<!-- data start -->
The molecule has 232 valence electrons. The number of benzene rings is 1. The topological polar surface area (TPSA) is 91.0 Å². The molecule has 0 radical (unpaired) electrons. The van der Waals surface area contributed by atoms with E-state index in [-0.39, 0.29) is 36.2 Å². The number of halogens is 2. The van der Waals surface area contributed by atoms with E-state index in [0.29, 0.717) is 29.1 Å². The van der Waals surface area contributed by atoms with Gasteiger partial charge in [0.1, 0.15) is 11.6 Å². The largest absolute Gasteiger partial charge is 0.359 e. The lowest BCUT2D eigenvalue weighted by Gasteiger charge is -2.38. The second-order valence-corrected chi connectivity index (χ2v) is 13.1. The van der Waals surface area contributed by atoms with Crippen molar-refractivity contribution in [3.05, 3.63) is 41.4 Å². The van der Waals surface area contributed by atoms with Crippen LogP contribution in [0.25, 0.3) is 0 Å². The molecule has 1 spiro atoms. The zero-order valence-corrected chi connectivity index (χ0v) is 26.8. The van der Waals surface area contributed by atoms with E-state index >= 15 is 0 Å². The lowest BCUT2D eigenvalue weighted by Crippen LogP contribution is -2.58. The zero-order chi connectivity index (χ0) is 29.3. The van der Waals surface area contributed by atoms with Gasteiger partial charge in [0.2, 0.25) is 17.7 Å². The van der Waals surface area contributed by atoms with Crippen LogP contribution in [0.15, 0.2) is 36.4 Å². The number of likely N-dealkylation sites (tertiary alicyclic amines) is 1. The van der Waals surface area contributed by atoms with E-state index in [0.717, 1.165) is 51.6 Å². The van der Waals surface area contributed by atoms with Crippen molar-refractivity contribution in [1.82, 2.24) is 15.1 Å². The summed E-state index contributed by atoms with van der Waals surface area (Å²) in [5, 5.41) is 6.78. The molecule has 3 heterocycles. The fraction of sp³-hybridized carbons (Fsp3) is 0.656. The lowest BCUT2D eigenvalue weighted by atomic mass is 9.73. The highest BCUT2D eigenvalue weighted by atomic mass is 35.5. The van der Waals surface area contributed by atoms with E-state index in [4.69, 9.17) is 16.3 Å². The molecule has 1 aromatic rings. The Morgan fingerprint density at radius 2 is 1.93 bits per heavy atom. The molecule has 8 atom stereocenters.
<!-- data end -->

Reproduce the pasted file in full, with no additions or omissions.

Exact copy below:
The molecule has 232 valence electrons. The number of benzene rings is 1. The topological polar surface area (TPSA) is 91.0 Å². The molecule has 0 radical (unpaired) electrons. The van der Waals surface area contributed by atoms with E-state index in [-0.39, 0.29) is 36.2 Å². The number of halogens is 2. The van der Waals surface area contributed by atoms with E-state index in [0.29, 0.717) is 29.1 Å². The van der Waals surface area contributed by atoms with Gasteiger partial charge in [0.1, 0.15) is 11.6 Å². The largest absolute Gasteiger partial charge is 0.359 e. The lowest BCUT2D eigenvalue weighted by Gasteiger charge is -2.38. The second-order valence-corrected chi connectivity index (χ2v) is 13.1. The van der Waals surface area contributed by atoms with Crippen molar-refractivity contribution in [3.05, 3.63) is 41.4 Å². The van der Waals surface area contributed by atoms with Crippen LogP contribution in [0.25, 0.3) is 0 Å². The molecule has 1 spiro atoms. The zero-order valence-corrected chi connectivity index (χ0v) is 26.8. The van der Waals surface area contributed by atoms with E-state index >= 15 is 0 Å². The lowest BCUT2D eigenvalue weighted by Crippen LogP contribution is -2.58. The zero-order chi connectivity index (χ0) is 29.3. The van der Waals surface area contributed by atoms with Gasteiger partial charge in [0.2, 0.25) is 17.7 Å². The van der Waals surface area contributed by atoms with Crippen LogP contribution in [0.15, 0.2) is 36.4 Å². The number of likely N-dealkylation sites (tertiary alicyclic amines) is 1. The van der Waals surface area contributed by atoms with E-state index in [0.717, 1.165) is 51.6 Å². The van der Waals surface area contributed by atoms with Crippen molar-refractivity contribution in [1.82, 2.24) is 15.1 Å². The summed E-state index contributed by atoms with van der Waals surface area (Å²) in [5, 5.41) is 6.78. The molecule has 3 heterocycles. The fraction of sp³-hybridized carbons (Fsp3) is 0.656. The lowest BCUT2D eigenvalue weighted by atomic mass is 9.73. The highest BCUT2D eigenvalue weighted by atomic mass is 35.5. The van der Waals surface area contributed by atoms with E-state index in [4.69, 9.17) is 16.3 Å². The molecule has 1 aromatic rings. The Morgan fingerprint density at radius 2 is 1.93 bits per heavy atom. The molecule has 8 atom stereocenters.